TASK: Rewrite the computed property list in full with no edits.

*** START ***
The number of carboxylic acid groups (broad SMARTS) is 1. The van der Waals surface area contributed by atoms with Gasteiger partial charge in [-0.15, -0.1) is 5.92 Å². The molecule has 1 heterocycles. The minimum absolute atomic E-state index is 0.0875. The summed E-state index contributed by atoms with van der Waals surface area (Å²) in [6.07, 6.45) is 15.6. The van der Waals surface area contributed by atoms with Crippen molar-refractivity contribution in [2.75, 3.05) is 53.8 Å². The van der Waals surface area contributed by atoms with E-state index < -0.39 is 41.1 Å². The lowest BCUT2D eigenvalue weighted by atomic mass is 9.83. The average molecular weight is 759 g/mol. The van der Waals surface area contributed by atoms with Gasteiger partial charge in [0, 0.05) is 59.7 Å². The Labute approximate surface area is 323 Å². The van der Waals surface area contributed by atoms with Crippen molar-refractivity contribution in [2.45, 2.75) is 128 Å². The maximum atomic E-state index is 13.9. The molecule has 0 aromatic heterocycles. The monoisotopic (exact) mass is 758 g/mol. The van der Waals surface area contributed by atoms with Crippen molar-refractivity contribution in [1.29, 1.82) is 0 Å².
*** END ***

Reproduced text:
The number of carboxylic acid groups (broad SMARTS) is 1. The van der Waals surface area contributed by atoms with Gasteiger partial charge in [-0.15, -0.1) is 5.92 Å². The molecule has 1 heterocycles. The minimum absolute atomic E-state index is 0.0875. The summed E-state index contributed by atoms with van der Waals surface area (Å²) in [6.07, 6.45) is 15.6. The van der Waals surface area contributed by atoms with Crippen molar-refractivity contribution in [2.75, 3.05) is 53.8 Å². The van der Waals surface area contributed by atoms with E-state index < -0.39 is 41.1 Å². The lowest BCUT2D eigenvalue weighted by atomic mass is 9.83. The average molecular weight is 759 g/mol. The van der Waals surface area contributed by atoms with Gasteiger partial charge in [0, 0.05) is 59.7 Å². The Labute approximate surface area is 323 Å². The van der Waals surface area contributed by atoms with Crippen molar-refractivity contribution in [2.45, 2.75) is 128 Å². The maximum atomic E-state index is 13.9. The molecule has 0 aromatic heterocycles. The monoisotopic (exact) mass is 758 g/mol. The van der Waals surface area contributed by atoms with Crippen molar-refractivity contribution in [1.29, 1.82) is 0 Å².